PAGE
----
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I have some Python unittests that I am discovering and running with nose. I've observed some strange sequencing of the setUpModule(), tearDownModule() and imports of test modules. I have this (example) directory structure:

Both and look like this:

import sys
import unittest

def flushwrite(text):
    sys.stdout.write(text + '\n')

flushwrite("import %s" % __name__)

def setUpModule():
    flushwrite("setUp %s" % __name__)

def tearDownModule():
    flushwrite("tearDown %s" % __name__)

class Test(unittest.TestCase):
    def test1(self):
        flushwrite("running %s.test1" % __name__)

When I run nosetests -s test_dir/, I see this sequence:

  1. import test1
  2. import test2
  3. setUp test1
  4. running test1.test1
  5. tearDown test1
  6. setUp test2
  7. running test2.test1
  8. tearDown test2

Which is what I'd expect/desire. When I run nosetests -s test_dir (using test discovery to find, I see this sequence:

  1. import test1
  2. import test2
  3. setUp test1
  4. running test1.test1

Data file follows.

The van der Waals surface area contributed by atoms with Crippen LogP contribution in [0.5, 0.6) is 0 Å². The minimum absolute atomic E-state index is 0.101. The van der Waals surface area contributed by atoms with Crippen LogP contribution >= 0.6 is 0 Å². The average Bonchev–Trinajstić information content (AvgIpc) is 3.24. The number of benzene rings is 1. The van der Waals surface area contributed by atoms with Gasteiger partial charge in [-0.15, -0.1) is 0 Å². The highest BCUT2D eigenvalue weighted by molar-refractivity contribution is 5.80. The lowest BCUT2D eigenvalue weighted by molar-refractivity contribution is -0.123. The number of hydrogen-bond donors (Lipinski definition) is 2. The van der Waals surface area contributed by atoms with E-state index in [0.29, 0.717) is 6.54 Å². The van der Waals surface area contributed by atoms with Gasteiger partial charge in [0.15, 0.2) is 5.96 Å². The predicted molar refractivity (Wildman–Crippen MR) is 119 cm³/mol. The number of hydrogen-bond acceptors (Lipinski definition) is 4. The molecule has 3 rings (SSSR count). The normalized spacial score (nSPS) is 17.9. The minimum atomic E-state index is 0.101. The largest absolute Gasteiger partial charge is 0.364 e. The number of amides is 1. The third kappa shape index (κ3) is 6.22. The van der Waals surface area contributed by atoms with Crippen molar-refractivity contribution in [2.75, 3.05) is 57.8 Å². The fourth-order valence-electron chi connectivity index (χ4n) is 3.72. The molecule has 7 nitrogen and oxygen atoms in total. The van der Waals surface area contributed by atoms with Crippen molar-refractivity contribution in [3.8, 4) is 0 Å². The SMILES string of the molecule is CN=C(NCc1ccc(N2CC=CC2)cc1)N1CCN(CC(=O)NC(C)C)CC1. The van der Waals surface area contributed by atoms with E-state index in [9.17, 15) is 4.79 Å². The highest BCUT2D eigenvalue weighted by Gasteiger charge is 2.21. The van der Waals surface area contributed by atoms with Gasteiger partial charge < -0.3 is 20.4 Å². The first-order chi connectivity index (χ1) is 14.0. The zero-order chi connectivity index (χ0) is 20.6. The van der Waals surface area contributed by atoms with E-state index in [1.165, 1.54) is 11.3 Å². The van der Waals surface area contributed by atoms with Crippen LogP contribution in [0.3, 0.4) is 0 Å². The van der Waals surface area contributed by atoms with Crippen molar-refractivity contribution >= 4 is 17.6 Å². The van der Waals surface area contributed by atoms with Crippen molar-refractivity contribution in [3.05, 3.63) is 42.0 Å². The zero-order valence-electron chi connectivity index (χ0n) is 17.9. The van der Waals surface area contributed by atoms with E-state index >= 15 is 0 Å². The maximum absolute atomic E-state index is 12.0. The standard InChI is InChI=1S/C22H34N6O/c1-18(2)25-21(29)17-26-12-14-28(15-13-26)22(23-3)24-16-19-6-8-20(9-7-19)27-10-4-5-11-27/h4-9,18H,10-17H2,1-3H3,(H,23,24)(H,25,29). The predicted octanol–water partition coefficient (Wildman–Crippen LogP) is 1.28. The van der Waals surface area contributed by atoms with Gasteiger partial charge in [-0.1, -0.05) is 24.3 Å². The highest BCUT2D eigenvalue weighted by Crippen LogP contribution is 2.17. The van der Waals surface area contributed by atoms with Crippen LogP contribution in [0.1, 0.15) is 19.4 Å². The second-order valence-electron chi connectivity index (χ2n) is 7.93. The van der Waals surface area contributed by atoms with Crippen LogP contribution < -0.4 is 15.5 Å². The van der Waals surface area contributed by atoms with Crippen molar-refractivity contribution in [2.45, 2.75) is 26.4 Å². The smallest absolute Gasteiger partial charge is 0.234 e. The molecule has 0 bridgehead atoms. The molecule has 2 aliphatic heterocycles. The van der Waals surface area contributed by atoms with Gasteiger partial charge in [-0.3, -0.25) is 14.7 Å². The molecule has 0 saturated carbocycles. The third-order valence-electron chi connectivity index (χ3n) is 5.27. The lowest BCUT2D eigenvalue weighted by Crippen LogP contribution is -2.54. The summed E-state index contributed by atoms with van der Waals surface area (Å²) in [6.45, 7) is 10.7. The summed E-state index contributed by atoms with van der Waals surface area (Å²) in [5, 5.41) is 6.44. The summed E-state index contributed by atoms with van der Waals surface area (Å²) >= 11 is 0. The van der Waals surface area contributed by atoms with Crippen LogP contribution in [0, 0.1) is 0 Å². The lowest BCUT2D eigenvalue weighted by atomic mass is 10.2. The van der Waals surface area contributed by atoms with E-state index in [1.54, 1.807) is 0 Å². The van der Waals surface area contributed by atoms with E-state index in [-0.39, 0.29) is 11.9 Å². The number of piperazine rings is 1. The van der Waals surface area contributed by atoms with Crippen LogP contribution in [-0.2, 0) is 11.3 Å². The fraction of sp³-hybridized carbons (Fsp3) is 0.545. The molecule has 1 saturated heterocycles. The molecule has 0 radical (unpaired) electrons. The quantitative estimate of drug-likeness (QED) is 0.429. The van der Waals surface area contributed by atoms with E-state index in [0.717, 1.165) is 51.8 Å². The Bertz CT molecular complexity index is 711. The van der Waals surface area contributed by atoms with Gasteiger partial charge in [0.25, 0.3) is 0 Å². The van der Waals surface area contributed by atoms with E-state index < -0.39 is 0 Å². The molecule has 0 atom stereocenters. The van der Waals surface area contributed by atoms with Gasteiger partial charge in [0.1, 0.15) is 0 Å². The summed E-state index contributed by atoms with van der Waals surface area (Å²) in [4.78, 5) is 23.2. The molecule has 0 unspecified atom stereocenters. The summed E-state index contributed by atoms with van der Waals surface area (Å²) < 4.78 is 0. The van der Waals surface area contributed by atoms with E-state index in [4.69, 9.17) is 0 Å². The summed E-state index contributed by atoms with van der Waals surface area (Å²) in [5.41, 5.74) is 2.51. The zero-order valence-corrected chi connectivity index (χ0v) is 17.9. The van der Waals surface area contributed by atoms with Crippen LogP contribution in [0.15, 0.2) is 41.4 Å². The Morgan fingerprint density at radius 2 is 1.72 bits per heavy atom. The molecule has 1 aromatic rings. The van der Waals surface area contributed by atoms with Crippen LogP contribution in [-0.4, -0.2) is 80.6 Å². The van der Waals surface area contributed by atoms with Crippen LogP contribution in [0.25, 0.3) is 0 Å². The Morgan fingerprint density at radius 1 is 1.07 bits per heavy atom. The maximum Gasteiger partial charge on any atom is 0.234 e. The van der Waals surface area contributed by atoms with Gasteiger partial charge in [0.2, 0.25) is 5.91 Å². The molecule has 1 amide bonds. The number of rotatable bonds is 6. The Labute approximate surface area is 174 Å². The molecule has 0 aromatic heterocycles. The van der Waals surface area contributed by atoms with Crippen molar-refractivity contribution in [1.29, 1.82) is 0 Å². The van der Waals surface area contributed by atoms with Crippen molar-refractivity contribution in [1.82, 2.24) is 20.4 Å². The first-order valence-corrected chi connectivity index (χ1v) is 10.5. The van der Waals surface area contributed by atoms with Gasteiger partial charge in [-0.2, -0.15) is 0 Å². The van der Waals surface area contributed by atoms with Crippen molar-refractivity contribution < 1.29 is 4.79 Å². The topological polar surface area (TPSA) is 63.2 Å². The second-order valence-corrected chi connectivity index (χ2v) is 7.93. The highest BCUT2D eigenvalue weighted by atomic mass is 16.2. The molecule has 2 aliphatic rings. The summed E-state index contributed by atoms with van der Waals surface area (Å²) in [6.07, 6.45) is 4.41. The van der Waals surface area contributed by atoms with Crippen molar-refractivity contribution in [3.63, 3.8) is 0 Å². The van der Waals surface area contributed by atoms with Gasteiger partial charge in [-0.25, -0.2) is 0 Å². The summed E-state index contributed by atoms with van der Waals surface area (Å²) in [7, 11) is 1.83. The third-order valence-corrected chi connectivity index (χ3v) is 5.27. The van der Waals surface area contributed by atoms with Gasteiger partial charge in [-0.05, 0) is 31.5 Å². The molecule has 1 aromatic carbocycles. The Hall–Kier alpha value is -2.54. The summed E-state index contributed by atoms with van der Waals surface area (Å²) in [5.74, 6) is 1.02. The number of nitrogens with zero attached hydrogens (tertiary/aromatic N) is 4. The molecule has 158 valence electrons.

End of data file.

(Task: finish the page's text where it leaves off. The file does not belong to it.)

5. setUp test2
  6. running test2.test1
  7. tearDown test2
  8. tearDown test1

Note that tearDown for test1 executes AFTER test2's tests. This means that the system is not in a clean state when test2 runs! Obviously, this can be a problem in a production environment of thousands of tests discovered from a large directory tree.

What's up? Am I misunderstanding something? Is there a way to ensure that tearDownModule gets run after each test module?

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I might use nosetests's --with-isolation. However, it seems to have issues of its own. – dbw Jan 17 '13 at 0:32
For now, I've moved the to using tearDownSuite() instead of tearDownModule(). – dbw Feb 6 '13 at 0:54

Since your file is under the same module as, the setUpModule and tearDownModule methods from both apply to

I'd just use setUpClass and tearDownClass and place them inside your Test class. This way you will make sure that the setUp and tearDown are tied to each class separately.

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